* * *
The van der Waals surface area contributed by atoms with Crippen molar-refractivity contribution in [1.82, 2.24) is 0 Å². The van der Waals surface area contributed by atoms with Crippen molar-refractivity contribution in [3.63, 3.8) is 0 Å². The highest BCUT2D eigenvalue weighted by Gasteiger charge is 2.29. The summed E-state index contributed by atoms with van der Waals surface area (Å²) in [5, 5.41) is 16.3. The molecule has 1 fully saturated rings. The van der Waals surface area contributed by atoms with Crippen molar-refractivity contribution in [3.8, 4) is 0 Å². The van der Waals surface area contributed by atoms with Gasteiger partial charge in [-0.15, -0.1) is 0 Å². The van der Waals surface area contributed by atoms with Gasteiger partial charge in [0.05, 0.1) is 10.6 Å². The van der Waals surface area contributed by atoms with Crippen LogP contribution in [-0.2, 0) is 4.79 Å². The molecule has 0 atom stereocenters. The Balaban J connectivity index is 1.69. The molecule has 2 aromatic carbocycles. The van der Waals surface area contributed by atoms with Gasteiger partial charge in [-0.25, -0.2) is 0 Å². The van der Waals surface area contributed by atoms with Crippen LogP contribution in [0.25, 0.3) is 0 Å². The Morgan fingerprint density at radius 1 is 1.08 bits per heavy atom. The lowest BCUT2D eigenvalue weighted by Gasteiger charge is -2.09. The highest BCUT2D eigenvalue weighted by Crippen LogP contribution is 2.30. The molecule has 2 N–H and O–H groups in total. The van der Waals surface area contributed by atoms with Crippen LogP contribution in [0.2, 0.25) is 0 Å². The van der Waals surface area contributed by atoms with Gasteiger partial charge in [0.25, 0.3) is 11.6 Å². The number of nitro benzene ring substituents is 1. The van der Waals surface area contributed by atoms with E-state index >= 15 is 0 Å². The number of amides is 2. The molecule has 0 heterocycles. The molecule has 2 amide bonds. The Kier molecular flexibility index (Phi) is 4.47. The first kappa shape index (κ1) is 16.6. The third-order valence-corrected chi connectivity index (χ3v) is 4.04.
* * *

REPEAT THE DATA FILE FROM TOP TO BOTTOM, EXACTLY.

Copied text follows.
The van der Waals surface area contributed by atoms with Crippen molar-refractivity contribution in [1.82, 2.24) is 0 Å². The van der Waals surface area contributed by atoms with Crippen molar-refractivity contribution in [3.63, 3.8) is 0 Å². The highest BCUT2D eigenvalue weighted by Gasteiger charge is 2.29. The summed E-state index contributed by atoms with van der Waals surface area (Å²) in [5, 5.41) is 16.3. The molecule has 1 fully saturated rings. The van der Waals surface area contributed by atoms with Crippen molar-refractivity contribution in [3.8, 4) is 0 Å². The van der Waals surface area contributed by atoms with Gasteiger partial charge in [-0.15, -0.1) is 0 Å². The van der Waals surface area contributed by atoms with Gasteiger partial charge in [0.05, 0.1) is 10.6 Å². The van der Waals surface area contributed by atoms with Crippen LogP contribution in [-0.2, 0) is 4.79 Å². The molecule has 0 atom stereocenters. The Balaban J connectivity index is 1.69. The molecule has 2 aromatic carbocycles. The van der Waals surface area contributed by atoms with Gasteiger partial charge in [-0.25, -0.2) is 0 Å². The van der Waals surface area contributed by atoms with Crippen LogP contribution in [0.25, 0.3) is 0 Å². The Morgan fingerprint density at radius 1 is 1.08 bits per heavy atom. The lowest BCUT2D eigenvalue weighted by Gasteiger charge is -2.09. The highest BCUT2D eigenvalue weighted by Crippen LogP contribution is 2.30. The molecule has 2 N–H and O–H groups in total. The van der Waals surface area contributed by atoms with Crippen LogP contribution in [0.2, 0.25) is 0 Å². The van der Waals surface area contributed by atoms with Gasteiger partial charge in [0.25, 0.3) is 11.6 Å². The number of nitro benzene ring substituents is 1. The van der Waals surface area contributed by atoms with E-state index >= 15 is 0 Å². The number of amides is 2. The molecule has 0 heterocycles. The molecule has 2 amide bonds. The Kier molecular flexibility index (Phi) is 4.47. The first kappa shape index (κ1) is 16.6. The third-order valence-corrected chi connectivity index (χ3v) is 4.04.